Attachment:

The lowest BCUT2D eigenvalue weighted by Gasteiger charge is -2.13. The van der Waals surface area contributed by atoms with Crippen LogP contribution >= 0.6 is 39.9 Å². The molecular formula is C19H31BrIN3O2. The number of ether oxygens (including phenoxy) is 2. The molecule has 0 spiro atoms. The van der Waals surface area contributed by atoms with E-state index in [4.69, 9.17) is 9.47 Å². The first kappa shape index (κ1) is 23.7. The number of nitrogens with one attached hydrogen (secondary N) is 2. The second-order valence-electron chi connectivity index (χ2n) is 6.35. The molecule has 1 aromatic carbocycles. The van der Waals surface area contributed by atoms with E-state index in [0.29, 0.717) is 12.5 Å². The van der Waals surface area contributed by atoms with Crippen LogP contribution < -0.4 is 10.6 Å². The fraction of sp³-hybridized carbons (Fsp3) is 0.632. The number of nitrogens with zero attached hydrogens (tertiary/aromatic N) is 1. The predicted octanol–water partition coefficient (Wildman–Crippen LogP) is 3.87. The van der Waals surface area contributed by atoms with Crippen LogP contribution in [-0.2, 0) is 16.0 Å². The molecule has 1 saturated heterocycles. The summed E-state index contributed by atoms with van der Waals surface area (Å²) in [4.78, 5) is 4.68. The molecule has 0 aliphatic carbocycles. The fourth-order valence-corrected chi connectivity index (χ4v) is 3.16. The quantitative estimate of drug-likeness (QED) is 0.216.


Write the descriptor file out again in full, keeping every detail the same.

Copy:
The lowest BCUT2D eigenvalue weighted by Gasteiger charge is -2.13. The van der Waals surface area contributed by atoms with Crippen LogP contribution >= 0.6 is 39.9 Å². The molecular formula is C19H31BrIN3O2. The number of ether oxygens (including phenoxy) is 2. The molecule has 0 spiro atoms. The van der Waals surface area contributed by atoms with E-state index in [4.69, 9.17) is 9.47 Å². The first kappa shape index (κ1) is 23.7. The number of nitrogens with one attached hydrogen (secondary N) is 2. The second-order valence-electron chi connectivity index (χ2n) is 6.35. The molecule has 1 aromatic carbocycles. The van der Waals surface area contributed by atoms with E-state index in [0.29, 0.717) is 12.5 Å². The van der Waals surface area contributed by atoms with Crippen LogP contribution < -0.4 is 10.6 Å². The fraction of sp³-hybridized carbons (Fsp3) is 0.632. The number of nitrogens with zero attached hydrogens (tertiary/aromatic N) is 1. The predicted octanol–water partition coefficient (Wildman–Crippen LogP) is 3.87. The van der Waals surface area contributed by atoms with Crippen LogP contribution in [-0.2, 0) is 16.0 Å². The molecule has 1 saturated heterocycles. The summed E-state index contributed by atoms with van der Waals surface area (Å²) in [4.78, 5) is 4.68. The molecule has 0 aliphatic carbocycles. The fourth-order valence-corrected chi connectivity index (χ4v) is 3.16. The quantitative estimate of drug-likeness (QED) is 0.216.